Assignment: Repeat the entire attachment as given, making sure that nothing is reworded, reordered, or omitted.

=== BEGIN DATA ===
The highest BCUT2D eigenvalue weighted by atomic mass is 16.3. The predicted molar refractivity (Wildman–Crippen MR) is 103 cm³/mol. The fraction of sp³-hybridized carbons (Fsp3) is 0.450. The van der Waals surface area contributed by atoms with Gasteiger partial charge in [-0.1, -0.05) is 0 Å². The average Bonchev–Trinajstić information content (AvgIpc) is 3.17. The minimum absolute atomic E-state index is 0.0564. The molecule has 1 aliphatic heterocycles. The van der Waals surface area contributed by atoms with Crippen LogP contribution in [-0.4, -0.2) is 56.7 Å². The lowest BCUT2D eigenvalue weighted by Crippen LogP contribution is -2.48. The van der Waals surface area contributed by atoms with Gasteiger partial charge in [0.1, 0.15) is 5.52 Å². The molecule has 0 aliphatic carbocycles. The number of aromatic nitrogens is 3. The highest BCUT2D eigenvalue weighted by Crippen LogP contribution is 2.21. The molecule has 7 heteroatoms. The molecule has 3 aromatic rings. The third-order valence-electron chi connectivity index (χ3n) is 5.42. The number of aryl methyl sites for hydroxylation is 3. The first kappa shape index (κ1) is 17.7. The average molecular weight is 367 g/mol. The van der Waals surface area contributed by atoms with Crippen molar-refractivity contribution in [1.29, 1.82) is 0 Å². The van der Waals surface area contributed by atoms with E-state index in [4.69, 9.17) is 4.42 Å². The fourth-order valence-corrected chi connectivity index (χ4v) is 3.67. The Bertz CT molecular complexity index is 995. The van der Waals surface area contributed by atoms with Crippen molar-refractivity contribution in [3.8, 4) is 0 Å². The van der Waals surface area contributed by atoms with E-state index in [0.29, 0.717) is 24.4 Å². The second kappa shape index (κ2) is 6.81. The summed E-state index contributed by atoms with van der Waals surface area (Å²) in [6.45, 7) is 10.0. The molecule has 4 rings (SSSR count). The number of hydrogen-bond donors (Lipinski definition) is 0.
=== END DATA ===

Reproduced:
The highest BCUT2D eigenvalue weighted by atomic mass is 16.3. The predicted molar refractivity (Wildman–Crippen MR) is 103 cm³/mol. The fraction of sp³-hybridized carbons (Fsp3) is 0.450. The van der Waals surface area contributed by atoms with Gasteiger partial charge in [-0.1, -0.05) is 0 Å². The average Bonchev–Trinajstić information content (AvgIpc) is 3.17. The minimum absolute atomic E-state index is 0.0564. The molecule has 1 aliphatic heterocycles. The van der Waals surface area contributed by atoms with Crippen LogP contribution in [-0.4, -0.2) is 56.7 Å². The lowest BCUT2D eigenvalue weighted by Crippen LogP contribution is -2.48. The van der Waals surface area contributed by atoms with Gasteiger partial charge in [0.1, 0.15) is 5.52 Å². The molecule has 0 aliphatic carbocycles. The number of aromatic nitrogens is 3. The highest BCUT2D eigenvalue weighted by Crippen LogP contribution is 2.21. The molecule has 7 heteroatoms. The molecule has 3 aromatic rings. The third-order valence-electron chi connectivity index (χ3n) is 5.42. The number of aryl methyl sites for hydroxylation is 3. The first kappa shape index (κ1) is 17.7. The average molecular weight is 367 g/mol. The van der Waals surface area contributed by atoms with Crippen molar-refractivity contribution in [1.29, 1.82) is 0 Å². The van der Waals surface area contributed by atoms with E-state index in [4.69, 9.17) is 4.42 Å². The fourth-order valence-corrected chi connectivity index (χ4v) is 3.67. The Bertz CT molecular complexity index is 995. The van der Waals surface area contributed by atoms with Crippen molar-refractivity contribution in [3.8, 4) is 0 Å². The van der Waals surface area contributed by atoms with E-state index in [0.29, 0.717) is 24.4 Å². The second kappa shape index (κ2) is 6.81. The summed E-state index contributed by atoms with van der Waals surface area (Å²) in [6.45, 7) is 10.0. The molecule has 4 rings (SSSR count). The number of hydrogen-bond donors (Lipinski definition) is 0.